Religion has always been a hot-button issue in Indonesia, which despite its Muslim majority has small but influential Christian, Hindu and Buddhist minorities. There have been hundreds of religiously motivated attacks on religious minorities in recent years, some resulting in death, as well as the forced closures of houses of worship and the passage of local bylaws viewed as discriminatory against religious minorities.
That tension has also reached the political realm: In May last year, Basuki Tjahaja Purnama, the Christian governor of Jakarta, Indonesia’s capital, was sentenced to two years in prison for blasphemy against Islam in a highly controversial case that his supporters say was concocted by radical Islamic groups bent on destroying his career.
As such, Indonesia’s Ministry of Home Affairs appears to be erring on the side of caution with the Constitutional Court’s November ruling.
Arief M. Edie, a ministry spokesman, said that the government respects and is implementing the ruling — but only by redesigning the national ID to accommodate the aliran kepercayaan as a choice in the section on religious status. It will not be recognized as the state’s seventh official religion.
“It’s acknowledged only as a culture, not a religion,” Mr. Arief said.
That narrow interpretation is not going over well with aliran kepercayaan followers, who say that local governments in Indonesia’s far-flung regions will continue to discriminate in the delivery of public services.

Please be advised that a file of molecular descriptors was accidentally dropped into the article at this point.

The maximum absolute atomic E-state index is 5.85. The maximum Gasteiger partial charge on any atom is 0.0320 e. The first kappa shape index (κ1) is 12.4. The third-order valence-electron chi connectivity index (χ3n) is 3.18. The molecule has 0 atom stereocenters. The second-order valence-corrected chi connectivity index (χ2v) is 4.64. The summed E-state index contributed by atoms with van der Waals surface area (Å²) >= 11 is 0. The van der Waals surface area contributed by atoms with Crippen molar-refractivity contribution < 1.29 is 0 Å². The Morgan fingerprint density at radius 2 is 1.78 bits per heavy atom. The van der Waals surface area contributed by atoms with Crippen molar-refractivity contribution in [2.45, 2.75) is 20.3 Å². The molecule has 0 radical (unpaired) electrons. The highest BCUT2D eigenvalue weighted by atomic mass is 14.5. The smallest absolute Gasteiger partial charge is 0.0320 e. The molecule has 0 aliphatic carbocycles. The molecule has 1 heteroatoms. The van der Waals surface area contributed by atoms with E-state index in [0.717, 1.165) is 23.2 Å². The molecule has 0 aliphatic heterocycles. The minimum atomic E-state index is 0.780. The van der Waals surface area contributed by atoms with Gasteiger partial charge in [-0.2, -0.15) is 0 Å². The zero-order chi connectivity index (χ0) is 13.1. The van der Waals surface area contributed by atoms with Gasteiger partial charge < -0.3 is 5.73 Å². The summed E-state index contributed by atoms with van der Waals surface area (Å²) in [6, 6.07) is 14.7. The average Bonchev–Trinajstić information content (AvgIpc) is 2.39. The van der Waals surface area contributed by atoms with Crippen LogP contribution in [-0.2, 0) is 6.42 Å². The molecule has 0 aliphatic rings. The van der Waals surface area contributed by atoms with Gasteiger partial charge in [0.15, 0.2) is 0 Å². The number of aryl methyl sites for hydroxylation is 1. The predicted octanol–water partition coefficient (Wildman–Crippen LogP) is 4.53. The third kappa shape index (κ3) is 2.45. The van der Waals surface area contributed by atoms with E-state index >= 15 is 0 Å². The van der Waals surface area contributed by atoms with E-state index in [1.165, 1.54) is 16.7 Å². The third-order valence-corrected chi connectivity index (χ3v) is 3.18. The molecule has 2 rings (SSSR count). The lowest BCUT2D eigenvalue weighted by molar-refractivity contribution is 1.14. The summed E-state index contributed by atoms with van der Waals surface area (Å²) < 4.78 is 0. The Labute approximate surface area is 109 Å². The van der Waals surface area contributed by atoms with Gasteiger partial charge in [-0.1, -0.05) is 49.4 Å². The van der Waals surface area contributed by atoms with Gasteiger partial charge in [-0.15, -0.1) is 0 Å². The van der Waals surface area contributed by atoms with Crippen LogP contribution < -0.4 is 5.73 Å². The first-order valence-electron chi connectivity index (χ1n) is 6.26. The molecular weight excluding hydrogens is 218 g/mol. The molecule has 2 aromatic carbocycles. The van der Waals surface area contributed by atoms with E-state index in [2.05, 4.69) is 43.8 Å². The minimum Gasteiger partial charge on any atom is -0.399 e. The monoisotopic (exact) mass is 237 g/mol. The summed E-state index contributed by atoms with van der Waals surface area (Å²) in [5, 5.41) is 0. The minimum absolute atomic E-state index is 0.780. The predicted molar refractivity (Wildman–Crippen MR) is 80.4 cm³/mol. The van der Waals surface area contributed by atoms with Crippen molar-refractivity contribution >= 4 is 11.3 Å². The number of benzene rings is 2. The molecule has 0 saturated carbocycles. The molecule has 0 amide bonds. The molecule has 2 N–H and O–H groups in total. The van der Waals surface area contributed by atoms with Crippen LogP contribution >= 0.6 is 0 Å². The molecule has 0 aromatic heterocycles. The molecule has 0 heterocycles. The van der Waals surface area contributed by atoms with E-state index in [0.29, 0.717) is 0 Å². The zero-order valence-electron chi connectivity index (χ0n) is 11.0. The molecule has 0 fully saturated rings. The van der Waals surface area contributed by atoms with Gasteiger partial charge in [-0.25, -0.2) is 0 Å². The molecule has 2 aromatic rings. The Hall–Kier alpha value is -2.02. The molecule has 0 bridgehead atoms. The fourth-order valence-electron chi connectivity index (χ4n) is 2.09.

“The problem with any controversial ruling or policy lies in implementation down to the lowest level of government,” said Johannes Nugroho, an Indonesian political analyst and writer.
Mr. Nugroho, a former follower of both Christianity and kejawen, a traditional belief system, said he tried in vain to have Christianity removed from the religion section on his national identity card, preferring to have it left blank or, in an attempt to make a statement, changed to Hindu.
He said a clerk at his local government office flatly refused, then slyly suggested that if Mr. Nugroho would recite an Islamic creed to convert to Islam, he would put down Muslim on his identity card. Today it still identifies him as a Christian.
Still, traditional belief organizations say they are emboldened by the Constitutional Court ruling and see an opening to push for official acceptance.
“We’ll keep fighting for equality; we have equality, legally speaking, but in reality we don’t,” said Endang Retno Lastani, an elder with one Java-based group, whose national identity card is blank in the religious affiliation section.
“Our belief is the unity of God and people, just like other religions,” he said. “So what’s wrong with that?”